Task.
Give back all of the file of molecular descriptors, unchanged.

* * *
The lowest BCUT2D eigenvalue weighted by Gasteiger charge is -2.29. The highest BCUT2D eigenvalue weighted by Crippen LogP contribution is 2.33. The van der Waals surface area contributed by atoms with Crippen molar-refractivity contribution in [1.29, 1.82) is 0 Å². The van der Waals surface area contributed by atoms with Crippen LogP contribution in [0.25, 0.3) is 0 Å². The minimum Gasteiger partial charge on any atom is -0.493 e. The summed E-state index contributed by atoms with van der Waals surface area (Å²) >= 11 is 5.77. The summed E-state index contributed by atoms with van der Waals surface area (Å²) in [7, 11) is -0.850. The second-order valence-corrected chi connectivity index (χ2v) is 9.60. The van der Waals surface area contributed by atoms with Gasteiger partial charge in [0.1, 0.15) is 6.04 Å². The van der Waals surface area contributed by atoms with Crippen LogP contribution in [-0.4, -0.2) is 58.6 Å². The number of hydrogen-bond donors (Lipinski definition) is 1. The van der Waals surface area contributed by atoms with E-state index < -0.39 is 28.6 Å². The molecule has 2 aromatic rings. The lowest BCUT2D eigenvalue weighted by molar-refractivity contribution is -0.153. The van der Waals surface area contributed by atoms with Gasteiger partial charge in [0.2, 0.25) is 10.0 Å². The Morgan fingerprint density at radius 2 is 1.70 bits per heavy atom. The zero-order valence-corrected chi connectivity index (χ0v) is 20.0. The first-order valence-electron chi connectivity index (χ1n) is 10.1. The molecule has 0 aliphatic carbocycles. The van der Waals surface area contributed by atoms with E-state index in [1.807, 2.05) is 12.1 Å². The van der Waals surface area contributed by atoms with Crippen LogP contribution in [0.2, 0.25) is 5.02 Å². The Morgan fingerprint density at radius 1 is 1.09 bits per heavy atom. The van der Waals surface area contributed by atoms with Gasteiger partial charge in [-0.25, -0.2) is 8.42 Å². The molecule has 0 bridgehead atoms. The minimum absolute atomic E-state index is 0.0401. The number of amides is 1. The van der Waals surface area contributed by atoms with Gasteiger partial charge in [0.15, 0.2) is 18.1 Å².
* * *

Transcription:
The lowest BCUT2D eigenvalue weighted by Gasteiger charge is -2.29. The highest BCUT2D eigenvalue weighted by Crippen LogP contribution is 2.33. The van der Waals surface area contributed by atoms with Crippen molar-refractivity contribution in [1.29, 1.82) is 0 Å². The van der Waals surface area contributed by atoms with Crippen LogP contribution in [0.25, 0.3) is 0 Å². The minimum Gasteiger partial charge on any atom is -0.493 e. The summed E-state index contributed by atoms with van der Waals surface area (Å²) >= 11 is 5.77. The summed E-state index contributed by atoms with van der Waals surface area (Å²) in [7, 11) is -0.850. The second-order valence-corrected chi connectivity index (χ2v) is 9.60. The van der Waals surface area contributed by atoms with Gasteiger partial charge in [0.1, 0.15) is 6.04 Å². The van der Waals surface area contributed by atoms with Crippen LogP contribution in [-0.4, -0.2) is 58.6 Å². The number of hydrogen-bond donors (Lipinski definition) is 1. The van der Waals surface area contributed by atoms with E-state index < -0.39 is 28.6 Å². The molecule has 2 aromatic rings. The lowest BCUT2D eigenvalue weighted by molar-refractivity contribution is -0.153. The van der Waals surface area contributed by atoms with Gasteiger partial charge in [0.2, 0.25) is 10.0 Å². The Morgan fingerprint density at radius 2 is 1.70 bits per heavy atom. The zero-order valence-corrected chi connectivity index (χ0v) is 20.0. The first-order valence-electron chi connectivity index (χ1n) is 10.1. The molecule has 0 aliphatic carbocycles. The van der Waals surface area contributed by atoms with E-state index in [1.807, 2.05) is 12.1 Å². The van der Waals surface area contributed by atoms with Crippen LogP contribution in [0.2, 0.25) is 5.02 Å². The Morgan fingerprint density at radius 1 is 1.09 bits per heavy atom. The van der Waals surface area contributed by atoms with Gasteiger partial charge in [-0.25, -0.2) is 8.42 Å². The molecule has 0 bridgehead atoms. The minimum absolute atomic E-state index is 0.0401. The number of amides is 1. The van der Waals surface area contributed by atoms with Gasteiger partial charge in [0.15, 0.2) is 18.1 Å².